Parashat Naso: A Warning Even To Us
The Torah in Parashat Naso discusses the law of Sota, a woman suspected of infidelity. This is a situation where a husband warns his wife in the presence of witnesses not to go into seclusion with a certain man, with whom the husband suspects she is having an inappropriate relationship. If witnesses later testify that she had been secluded with the man in question, then the husband brings her to the Bet Hamikdash where is she given special water to drink. If she is guilty of infidelity, then the water kills her. Of course, even if she is innocent of this offense and does not die as a result of drinking the water, she is not entirely innocent. She has already committed a certain form of infidelity by arousing her husband’s suspicion and going into seclusion with another man. It goes without saying that this is strictly forbidden and wholly inappropriate, not to mention a grave betrayal of her husband’s trust.
What kind of a woman is this, who engaged in some sort of inappropriate relationship with another man?
Intuitively, we might assume that we deal here with a very immodest and flirtatious woman, probably a woman without much religious background and who was not necessarily committed to the Torah way of life to begin with. But the Torah’s description of the Sota ceremony makes it clear that this is not the case. The Torah instructs that when the woman arrives at the Bet Hamikdash, the Kohen uncovers her hair. The clear implication is that she had her hair covered, as Halacha requires. In other words, this is an otherwise religious woman, somebody who generally observed Torah law, but somehow found herself involved in an inappropriate relationship with another man.
The Yeser Hara does not discriminate or play favorites. It lures and applies pressure to everyone, regardless of their religious background or current religious standing. We tend to think that because we’re observant, we are free from certain spiritual dangers, that the Torah’s warnings don’t apply to us. The story of the Sota teaches us that this is very far from the truth. Even a woman wearing a kerchief covering every strand of hair is susceptible to the machinations of the Yeser Hara. Regardless of what kind of Kippa, hat or whatever else a man has on his hand, he is a target of the evil inclination that looks to ensnare all people. It might even be argued that religiously observant people must exercise even greater vigilance due to the natural tendency to assume that we are safe. Nobody has the luxury of resting on his or her laurels and assuming that he or she is safe from the clutches of the Yeser Hara.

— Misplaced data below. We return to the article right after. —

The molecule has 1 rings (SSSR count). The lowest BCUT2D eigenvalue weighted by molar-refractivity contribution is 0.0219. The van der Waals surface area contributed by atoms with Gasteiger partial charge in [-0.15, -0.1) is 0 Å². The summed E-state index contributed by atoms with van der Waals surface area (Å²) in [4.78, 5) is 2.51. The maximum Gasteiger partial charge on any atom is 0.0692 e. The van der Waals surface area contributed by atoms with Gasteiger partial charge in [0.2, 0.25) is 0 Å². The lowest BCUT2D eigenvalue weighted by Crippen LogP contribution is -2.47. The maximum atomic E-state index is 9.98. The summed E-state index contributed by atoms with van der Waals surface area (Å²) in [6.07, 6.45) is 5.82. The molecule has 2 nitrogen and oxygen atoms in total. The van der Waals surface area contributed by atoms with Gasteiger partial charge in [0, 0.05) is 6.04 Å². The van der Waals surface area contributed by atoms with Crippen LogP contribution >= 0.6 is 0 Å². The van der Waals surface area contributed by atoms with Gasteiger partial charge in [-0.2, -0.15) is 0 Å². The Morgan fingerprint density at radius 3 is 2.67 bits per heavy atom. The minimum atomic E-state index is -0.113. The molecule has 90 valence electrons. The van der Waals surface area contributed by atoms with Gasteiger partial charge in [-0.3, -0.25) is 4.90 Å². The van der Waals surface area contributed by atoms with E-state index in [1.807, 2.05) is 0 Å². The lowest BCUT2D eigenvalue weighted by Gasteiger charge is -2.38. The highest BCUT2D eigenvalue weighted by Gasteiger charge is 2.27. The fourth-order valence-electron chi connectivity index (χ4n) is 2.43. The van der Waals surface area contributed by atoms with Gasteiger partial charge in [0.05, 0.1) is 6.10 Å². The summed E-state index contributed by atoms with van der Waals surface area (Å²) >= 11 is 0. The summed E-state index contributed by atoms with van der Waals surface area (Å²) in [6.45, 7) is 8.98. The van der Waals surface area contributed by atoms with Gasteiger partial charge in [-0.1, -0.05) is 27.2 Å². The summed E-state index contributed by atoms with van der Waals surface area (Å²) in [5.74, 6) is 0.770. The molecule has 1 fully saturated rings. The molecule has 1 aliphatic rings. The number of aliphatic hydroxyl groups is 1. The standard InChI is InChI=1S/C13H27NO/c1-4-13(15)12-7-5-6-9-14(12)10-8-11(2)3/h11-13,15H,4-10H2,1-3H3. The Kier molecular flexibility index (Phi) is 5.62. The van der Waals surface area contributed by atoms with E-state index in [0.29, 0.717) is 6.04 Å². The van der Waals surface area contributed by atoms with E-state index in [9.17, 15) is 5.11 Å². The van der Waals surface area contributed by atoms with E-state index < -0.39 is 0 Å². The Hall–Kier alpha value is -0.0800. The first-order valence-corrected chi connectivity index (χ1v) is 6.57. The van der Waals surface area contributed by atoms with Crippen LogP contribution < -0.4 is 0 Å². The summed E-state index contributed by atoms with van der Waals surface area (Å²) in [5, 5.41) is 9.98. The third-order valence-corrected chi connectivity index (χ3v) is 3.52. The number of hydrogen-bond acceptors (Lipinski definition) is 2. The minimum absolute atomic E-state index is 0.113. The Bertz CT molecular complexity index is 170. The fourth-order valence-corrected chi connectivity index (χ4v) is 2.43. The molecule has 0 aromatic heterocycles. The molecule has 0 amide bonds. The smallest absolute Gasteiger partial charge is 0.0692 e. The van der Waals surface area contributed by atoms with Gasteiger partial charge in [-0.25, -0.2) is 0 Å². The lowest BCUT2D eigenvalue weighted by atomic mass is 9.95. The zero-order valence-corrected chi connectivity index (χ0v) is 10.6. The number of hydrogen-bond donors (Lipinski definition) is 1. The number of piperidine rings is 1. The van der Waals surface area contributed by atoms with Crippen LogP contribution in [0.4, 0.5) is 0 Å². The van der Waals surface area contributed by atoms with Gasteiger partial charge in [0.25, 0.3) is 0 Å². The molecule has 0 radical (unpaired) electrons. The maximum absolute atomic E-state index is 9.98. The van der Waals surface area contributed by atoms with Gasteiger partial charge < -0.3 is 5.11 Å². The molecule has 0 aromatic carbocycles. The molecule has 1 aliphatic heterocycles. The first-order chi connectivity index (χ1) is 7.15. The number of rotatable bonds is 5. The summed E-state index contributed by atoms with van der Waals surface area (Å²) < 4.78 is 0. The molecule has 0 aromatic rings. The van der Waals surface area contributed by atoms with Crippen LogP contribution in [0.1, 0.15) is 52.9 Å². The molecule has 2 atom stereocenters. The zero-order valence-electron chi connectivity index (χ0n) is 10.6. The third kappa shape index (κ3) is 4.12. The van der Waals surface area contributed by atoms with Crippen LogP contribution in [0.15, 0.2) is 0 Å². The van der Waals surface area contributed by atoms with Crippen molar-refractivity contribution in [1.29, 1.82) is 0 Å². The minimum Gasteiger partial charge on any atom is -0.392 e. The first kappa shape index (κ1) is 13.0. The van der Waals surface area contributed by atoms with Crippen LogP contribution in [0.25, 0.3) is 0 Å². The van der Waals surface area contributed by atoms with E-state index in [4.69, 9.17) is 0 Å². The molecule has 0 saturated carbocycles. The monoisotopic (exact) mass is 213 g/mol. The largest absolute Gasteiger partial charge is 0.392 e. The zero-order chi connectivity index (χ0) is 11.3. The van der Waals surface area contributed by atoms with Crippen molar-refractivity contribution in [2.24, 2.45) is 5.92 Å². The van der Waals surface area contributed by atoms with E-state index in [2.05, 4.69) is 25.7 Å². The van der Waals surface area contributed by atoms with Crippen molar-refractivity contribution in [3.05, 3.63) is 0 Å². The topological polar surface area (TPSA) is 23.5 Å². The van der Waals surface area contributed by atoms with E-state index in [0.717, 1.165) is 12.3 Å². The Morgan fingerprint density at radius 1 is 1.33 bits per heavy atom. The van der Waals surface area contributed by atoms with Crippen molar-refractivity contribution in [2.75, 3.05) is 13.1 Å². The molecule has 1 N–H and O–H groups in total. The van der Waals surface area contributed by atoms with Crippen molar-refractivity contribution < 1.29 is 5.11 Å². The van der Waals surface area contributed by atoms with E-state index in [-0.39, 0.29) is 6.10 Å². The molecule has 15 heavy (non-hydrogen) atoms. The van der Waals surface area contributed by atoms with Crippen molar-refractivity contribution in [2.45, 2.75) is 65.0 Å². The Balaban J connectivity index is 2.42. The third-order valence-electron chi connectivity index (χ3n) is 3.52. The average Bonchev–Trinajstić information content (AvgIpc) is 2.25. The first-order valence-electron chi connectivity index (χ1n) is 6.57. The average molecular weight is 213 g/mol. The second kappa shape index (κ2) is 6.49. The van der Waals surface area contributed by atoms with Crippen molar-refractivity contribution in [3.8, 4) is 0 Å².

The section of the Sota is followed by the laws of the Nazir, somebody who decides to take a vow to abstain from wine (in addition to other prohibitions). The Sages explain that the Torah juxtaposes these two sections because a person who sees what happens to a Sota should abstain from wine as a precaution to avoid improper behavior. We might have thought that to the contrary, somebody who witnesses the horrific scene of a Sota’s death would be shaken to the core and naturally disinclined to such sins. In truth, however, the sight of the Sota, just seeing somebody who committed this grievous sin, desensitizes a person to the gravity of adultery. And thus one who sees a Sota, and whose sensitivity to the severity of sin has thus been compromised, needs to reinforce his defenses by abstaining from intoxicating beverages.
The message of the Nazir assumes particular importance in our times, when we live in a culture in which sin not only occurs, but is glorified. In today’s entertainment industry, unrestrained conduct and adulterous relationships are not just tolerated, but celebrated. Exposure to this culture has a dangerous desensitizing effect, dulling our instinctive revulsion to such behavior. Especially in our day and age, we, like the Nazir, must be on guard and set safeguards in place to neutralize this influence. It is not enough that we are religiously observant; this alone does not grant us immunity from the Yeser Hara. The message of the Sota is relevant even to us, and, perhaps, especially to us, cautioning us to resist the influences of our society in order to maintain the standards of purity and holiness that the Torah demands.